Leigh's battle to survive in Super League might be looking increasingly doomed to failure, but it has produced its heroes. John Wilshere was not a success with today's opponents, Warrington, last season, but his performances in what has often been a lost cause this year have marked him as a player who belongs at the top level.
"I think the difference is that we have given him a free role," says his coach, Darren Abram. "With his skill level, you can't put him into a structure." The Papua New Guinea Test winger has been switched to full-back at Leigh, with instructions to play the role as he sees fit. The result has been a level of performance that has been one of the few bright spots for the club's followers this year.
"It's easy to play well when your team are winning every week, it's not so easy when the team are not playing so well," Abram says. "This season, he has been up there with the best in Super League, with the sort of players that they have at St Helens and Leeds." If the worst happens and Leigh are relegated, Abram fully expects Wilshere to be playing at that level again next season, alongside a few other players who have made a success of this season's struggles.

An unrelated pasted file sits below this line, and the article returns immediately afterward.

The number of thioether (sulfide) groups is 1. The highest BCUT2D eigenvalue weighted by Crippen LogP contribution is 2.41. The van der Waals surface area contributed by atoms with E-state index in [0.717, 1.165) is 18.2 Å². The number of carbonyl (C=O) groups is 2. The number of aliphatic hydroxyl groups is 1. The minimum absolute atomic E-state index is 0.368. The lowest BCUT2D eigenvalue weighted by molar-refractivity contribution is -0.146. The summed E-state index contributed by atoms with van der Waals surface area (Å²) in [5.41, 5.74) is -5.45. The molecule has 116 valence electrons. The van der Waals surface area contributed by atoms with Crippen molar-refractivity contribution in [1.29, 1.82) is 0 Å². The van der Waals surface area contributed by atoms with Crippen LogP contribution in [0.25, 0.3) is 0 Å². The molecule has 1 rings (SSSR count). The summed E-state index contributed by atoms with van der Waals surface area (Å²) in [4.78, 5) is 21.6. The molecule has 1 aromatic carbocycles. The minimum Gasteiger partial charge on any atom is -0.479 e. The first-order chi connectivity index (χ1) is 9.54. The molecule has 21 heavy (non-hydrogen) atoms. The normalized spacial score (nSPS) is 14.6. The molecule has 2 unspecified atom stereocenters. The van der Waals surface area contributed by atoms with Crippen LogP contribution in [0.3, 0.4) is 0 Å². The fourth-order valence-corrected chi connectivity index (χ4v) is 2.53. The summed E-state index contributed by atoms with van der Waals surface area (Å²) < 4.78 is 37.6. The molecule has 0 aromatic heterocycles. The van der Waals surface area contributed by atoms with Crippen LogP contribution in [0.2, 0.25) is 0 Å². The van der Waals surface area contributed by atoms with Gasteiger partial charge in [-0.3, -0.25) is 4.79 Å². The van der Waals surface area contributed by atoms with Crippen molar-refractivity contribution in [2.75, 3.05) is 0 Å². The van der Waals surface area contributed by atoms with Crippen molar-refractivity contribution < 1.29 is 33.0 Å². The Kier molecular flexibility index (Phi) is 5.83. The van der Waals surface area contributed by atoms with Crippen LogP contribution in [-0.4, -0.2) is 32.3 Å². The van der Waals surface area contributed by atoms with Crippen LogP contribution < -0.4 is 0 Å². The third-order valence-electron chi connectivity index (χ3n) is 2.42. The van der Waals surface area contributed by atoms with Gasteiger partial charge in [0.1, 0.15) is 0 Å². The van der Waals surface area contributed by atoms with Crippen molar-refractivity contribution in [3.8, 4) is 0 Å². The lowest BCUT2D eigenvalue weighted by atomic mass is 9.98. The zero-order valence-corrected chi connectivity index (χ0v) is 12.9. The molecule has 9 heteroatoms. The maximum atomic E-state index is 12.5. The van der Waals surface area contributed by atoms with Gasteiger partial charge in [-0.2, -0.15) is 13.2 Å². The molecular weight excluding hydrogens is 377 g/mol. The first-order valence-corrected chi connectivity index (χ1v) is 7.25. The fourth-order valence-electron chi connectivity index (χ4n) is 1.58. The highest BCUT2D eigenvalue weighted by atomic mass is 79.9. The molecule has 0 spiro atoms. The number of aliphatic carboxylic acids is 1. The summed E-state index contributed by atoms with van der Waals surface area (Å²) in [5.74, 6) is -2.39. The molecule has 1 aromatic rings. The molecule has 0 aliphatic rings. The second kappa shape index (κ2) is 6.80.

Today is another chance for Wilshere to show, against a bang-in-form Warrington, that this is the competition in which he belongs. "I don't think he has any point to prove to anyone, although against Warrington he might feel that he has," Abram says.
Not that Warrington have exactly struggled since deciding to release him after an injury-ravaged first season with them. Their third place in Super League is the highest they have ever occupied, and in Henry Fa'afili they have the strike player that Wilshere, with last year's fitness problems, never quite became for them.
This afternoon they could be without Fa'afili's centre partner, Martin Gleeson, and Paul Noone, but the Wolves should have the strength in depth to overcome those absences. For Leigh, last week's defeat by Widnes was a hammer blow. They are now five points behind their season-long rivals and seven from any notion of safety. In reality, their brave fight - which has had some genuine highlights - is now certain to be in vain.
On the other hand, Widnes, who are at home to the London Broncos this afternoon, have the unmistakable scent of survival in their nostrils. Their coach, Frank Endacott, gleefully suggested this week that not only are Wakefield and Salford in danger of being dragged into the relegation zone, but that his old club, Wigan, could be under threat as well.
That is possibly stretching it, but it's the sort of idea you start to get when you have won three of your last four games. Before that run, they were even behind Leigh, but now the mood at the two clubs, and their prospects for the rest of the season, could not be more different.Reuse content